Updated on December 3, 2019
A homestead exemption operates to protect a homeowner’s equity in their home from a forced sale – it effectively “exempts” a portion of the homeowner’s equity in their residence from creditors trying to enforce a judgment. There are two types of exemptions: (1) the automatic residential exemption (“Automatic Homestead”); and (2) the declared homestead (“Declared Homestead”).
Homeowners automatically receive the benefits of an Automatic Homestead. The Automatic Homestead arises by operation of law when a party’s principal dwelling is subject to a forced sale.
In contrast, the Declared Homestead requires that a party record a declaration stating, among other things, that the residence is the principal dwelling of the declarant or his or her spouse and that the declarant or his or her spouse resided in the declared homestead on the date the declaration is recorded.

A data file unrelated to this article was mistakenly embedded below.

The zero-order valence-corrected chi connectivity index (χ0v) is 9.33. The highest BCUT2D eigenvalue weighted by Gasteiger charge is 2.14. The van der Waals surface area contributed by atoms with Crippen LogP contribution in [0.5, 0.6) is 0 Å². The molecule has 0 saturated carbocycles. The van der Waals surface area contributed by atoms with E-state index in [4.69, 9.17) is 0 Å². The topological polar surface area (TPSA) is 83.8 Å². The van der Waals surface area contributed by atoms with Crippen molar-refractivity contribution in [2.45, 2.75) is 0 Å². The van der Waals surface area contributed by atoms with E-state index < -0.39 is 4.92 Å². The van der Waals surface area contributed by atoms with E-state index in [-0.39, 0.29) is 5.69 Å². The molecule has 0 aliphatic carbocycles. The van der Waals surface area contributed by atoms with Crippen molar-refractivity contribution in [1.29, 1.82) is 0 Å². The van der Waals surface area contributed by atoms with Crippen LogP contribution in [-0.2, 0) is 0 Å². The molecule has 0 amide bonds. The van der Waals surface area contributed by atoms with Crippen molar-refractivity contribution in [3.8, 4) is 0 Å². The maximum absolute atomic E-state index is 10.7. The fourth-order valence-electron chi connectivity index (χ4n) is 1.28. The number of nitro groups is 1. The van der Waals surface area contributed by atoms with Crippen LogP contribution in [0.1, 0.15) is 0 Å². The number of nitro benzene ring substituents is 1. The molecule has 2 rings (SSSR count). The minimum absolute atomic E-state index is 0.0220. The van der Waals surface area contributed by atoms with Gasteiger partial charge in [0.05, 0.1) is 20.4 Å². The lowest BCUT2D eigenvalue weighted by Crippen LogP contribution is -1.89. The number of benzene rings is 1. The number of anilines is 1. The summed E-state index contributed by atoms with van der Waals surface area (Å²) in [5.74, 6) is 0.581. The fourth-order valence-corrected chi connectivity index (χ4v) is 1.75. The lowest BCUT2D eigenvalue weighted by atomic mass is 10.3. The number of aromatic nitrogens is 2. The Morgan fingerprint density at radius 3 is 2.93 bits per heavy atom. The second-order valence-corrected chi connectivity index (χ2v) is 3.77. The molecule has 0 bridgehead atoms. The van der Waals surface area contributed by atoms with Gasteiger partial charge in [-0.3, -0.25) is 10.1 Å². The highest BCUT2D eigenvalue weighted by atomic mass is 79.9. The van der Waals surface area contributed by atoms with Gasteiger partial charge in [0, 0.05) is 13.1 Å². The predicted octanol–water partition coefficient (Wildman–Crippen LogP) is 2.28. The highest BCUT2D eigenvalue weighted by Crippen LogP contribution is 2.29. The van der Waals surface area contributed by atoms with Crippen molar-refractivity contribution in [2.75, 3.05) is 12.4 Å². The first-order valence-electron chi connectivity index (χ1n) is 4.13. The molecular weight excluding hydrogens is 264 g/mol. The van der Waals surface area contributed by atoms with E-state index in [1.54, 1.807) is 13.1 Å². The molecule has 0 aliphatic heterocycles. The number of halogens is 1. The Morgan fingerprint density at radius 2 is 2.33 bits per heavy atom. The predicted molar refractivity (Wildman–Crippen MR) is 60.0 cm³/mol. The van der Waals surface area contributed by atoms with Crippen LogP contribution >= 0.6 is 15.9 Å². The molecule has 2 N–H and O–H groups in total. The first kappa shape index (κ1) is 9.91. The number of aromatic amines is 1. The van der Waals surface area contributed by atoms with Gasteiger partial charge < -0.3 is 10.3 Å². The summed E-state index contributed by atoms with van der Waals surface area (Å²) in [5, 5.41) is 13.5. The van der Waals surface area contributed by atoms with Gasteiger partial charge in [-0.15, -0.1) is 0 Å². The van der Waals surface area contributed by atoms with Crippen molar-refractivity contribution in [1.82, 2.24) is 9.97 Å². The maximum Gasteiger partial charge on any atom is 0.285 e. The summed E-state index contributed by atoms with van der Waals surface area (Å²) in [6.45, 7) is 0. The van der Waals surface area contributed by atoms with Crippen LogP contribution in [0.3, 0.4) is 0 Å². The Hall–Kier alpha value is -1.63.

The amount of a homestead depends on the status of the person asserting the benefit of the exemption at the time of the attempted involuntary sale of the property. There are also other distinctions between Automatic Homesteads and Declared Homesteads based on when each status arises and when the judgment lien attached.
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